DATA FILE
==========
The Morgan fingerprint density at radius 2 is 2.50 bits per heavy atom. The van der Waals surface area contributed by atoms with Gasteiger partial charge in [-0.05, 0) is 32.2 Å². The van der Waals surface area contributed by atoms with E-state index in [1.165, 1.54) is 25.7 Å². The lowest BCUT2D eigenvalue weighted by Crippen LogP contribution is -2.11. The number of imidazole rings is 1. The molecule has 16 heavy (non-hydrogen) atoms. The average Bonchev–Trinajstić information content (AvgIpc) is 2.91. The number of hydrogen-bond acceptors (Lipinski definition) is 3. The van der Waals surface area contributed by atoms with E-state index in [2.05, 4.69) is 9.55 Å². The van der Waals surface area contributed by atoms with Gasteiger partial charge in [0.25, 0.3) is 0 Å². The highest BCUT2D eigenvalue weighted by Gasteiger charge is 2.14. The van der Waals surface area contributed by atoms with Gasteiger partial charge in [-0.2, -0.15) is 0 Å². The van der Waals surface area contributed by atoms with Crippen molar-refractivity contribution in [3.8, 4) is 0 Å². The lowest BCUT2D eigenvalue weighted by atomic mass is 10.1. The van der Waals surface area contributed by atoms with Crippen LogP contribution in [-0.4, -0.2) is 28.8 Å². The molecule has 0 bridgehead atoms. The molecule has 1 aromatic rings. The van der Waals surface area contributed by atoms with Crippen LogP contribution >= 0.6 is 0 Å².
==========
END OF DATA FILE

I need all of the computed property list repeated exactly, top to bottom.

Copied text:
The Morgan fingerprint density at radius 2 is 2.50 bits per heavy atom. The van der Waals surface area contributed by atoms with Gasteiger partial charge in [-0.05, 0) is 32.2 Å². The van der Waals surface area contributed by atoms with E-state index in [1.165, 1.54) is 25.7 Å². The lowest BCUT2D eigenvalue weighted by Crippen LogP contribution is -2.11. The number of imidazole rings is 1. The molecule has 16 heavy (non-hydrogen) atoms. The average Bonchev–Trinajstić information content (AvgIpc) is 2.91. The number of hydrogen-bond acceptors (Lipinski definition) is 3. The van der Waals surface area contributed by atoms with E-state index in [2.05, 4.69) is 9.55 Å². The van der Waals surface area contributed by atoms with Gasteiger partial charge in [0.25, 0.3) is 0 Å². The highest BCUT2D eigenvalue weighted by Gasteiger charge is 2.14. The van der Waals surface area contributed by atoms with Gasteiger partial charge in [-0.2, -0.15) is 0 Å². The van der Waals surface area contributed by atoms with Crippen molar-refractivity contribution in [3.8, 4) is 0 Å². The lowest BCUT2D eigenvalue weighted by atomic mass is 10.1. The van der Waals surface area contributed by atoms with Crippen LogP contribution in [-0.4, -0.2) is 28.8 Å². The molecule has 0 bridgehead atoms. The molecule has 1 aromatic rings. The van der Waals surface area contributed by atoms with Crippen LogP contribution >= 0.6 is 0 Å².